Looking at budget documents for the Sacramento Regional Transit District is like upending the fried circuit board of an aging light-rail train.
The transit system has higher operating costs than similar transit agencies in other cities but maintains fewer hours and miles of service. Ridership fell by more than one million passengers last year, even though the system added new service — the 4.3-mile “Blue Line” to Cosumnes River College — a year ago.
The agency raised fares in July after burning through $6.6 million in reserves over the past three years. Without the fare hike, it appears likely that RT would have spent the last of its reserves this summer and teetered toward insolvency.
The agency has seen its credit rating downgraded twice over the last year.
Now, if RT can’t improve its finances by quickly gaining riders, it could be forced to cut service. And if that happens, some of Sacramento’s neediest residents may lose transportation to their jobs, doctors or babysitters, said Henry Li, the agency’s new general manager.
“Some people who depend on our service will not have access. That may affect their lifestyle or even their job,” he said.
A public transportation veteran, Li joined RT in March. He assumed the head job July 1 and has been tasked with turning things around at the transit district.
In addition to providing transportation, a well-functioning transit system is critical to Sacramento’s local economy in ways that may not be readily apparent to those of us who don’t ride the light rail or buses, according to economic development officials.
Public transit can help reduce traffic congestion, making it easier for employees to get to work and back home to spend time with their families. A high-performing transit system also could help attract companies to locate in Sacramento.
A golden opportunity
Despite its precarious finances, RT will soon have what Li says is its best opportunity in a generation to turn its performance around —the opening of the Golden 1 Center. At RT’s headquarters on 29th Street in midtown Sacramento, a digital billboard shows a countdown ticker to the first major event at Golden 1, the Paul McCartney concert on Oct. 4.
The opening of Golden 1 is expected to bring an influx of new riders, as basketball fans and concert-goers try to avoid downtown traffic and expensive parking. RT managers and civic and business leaders hope that if the public transit system can serve riders for Golden 1 Center events, those riders will become regular users.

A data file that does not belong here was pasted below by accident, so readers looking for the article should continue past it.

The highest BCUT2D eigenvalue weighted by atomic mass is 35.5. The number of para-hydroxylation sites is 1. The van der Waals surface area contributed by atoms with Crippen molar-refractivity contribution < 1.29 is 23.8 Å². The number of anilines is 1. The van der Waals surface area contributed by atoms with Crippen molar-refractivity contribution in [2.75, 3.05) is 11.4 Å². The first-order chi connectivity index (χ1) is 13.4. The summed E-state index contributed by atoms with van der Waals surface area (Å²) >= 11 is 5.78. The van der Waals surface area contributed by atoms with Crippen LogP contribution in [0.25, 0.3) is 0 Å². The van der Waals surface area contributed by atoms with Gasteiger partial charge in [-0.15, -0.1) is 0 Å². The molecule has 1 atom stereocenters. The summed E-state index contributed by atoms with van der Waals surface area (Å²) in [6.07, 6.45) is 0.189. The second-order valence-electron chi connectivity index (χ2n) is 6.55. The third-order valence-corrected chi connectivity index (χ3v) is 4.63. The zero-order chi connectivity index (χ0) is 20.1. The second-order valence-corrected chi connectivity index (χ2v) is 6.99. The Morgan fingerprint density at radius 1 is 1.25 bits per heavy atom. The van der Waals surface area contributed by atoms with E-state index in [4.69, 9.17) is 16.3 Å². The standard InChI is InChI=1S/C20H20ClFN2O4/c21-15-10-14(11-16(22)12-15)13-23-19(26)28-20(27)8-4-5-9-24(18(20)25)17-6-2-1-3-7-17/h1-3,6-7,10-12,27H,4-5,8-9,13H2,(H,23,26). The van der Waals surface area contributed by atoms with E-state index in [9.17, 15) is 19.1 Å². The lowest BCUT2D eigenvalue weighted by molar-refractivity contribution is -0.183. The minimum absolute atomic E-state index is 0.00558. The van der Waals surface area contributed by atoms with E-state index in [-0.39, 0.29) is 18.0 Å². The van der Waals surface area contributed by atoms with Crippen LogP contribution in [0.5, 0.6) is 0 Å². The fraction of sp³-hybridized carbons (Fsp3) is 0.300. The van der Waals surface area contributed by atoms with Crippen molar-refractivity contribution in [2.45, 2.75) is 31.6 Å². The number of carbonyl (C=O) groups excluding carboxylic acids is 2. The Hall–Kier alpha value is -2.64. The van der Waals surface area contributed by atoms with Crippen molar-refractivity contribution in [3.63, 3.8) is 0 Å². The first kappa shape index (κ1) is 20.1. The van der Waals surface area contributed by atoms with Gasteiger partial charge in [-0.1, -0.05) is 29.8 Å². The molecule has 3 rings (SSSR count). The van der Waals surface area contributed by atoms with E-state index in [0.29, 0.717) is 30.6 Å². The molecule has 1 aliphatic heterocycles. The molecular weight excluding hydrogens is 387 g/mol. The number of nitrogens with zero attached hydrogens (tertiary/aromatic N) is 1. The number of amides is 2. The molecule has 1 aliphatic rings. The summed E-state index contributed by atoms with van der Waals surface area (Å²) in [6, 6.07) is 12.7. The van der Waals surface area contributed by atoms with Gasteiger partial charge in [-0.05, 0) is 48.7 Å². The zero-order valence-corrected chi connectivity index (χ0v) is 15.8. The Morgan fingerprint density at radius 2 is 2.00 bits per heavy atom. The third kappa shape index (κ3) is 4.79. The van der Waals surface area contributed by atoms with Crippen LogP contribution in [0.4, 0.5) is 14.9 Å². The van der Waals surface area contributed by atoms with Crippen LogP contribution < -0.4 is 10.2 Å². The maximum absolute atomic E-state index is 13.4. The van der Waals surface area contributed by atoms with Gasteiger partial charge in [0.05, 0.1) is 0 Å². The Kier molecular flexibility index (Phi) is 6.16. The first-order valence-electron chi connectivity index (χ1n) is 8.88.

“What is going to happen is you are going to get a lot of eyes when the Golden 1 Center opens,” said Warren Smith, president of the Sacramento Republic FC soccer team, which hopes to build a downtown arena in the railyard. Smith sits on a business advisory council to RT.
“We’re hopeful that when people use RT, they have a quality experience and want to do it again,” he said.
In early 2015, Smith and other downtown business representatives issued a report that said the “prospects offered by a project like the (downtown arena) come along only once in a region’s history” and will provide an “unparalleled opportunity” to reintroduce RT to the public.
“We need a vibrant regional transit system,” said Peter Tateishi, CEO of the Sacramento Metro Chamber of Commerce.
In recent months, Tateishi delivered a message to local business leaders about RT’s obligation to address reliability, cleanliness and safety. Tateishi said if he tried to commute to work with RT from his home in Carmichael, it would take over two hours with multiple transfers.
“We are getting more and more calls from employees running late because they are stuck in traffic,” Tateishi said. “When transportation becomes a productiveness issue, that is an issue for the workplace. We need a reliable system so employees can get to work on time.”
Reflection of the community
Beyond the logistical issues, the condition of public infrastructure is a barometer of a community’s values, said Barry Broome, CEO of the Greater Sacramento Area Economic Council.
“When the buses and trains are dirty and not well maintained, that’s a reflection of us as a community and that’s not how I want Sacramento to be reflected,” Broome said.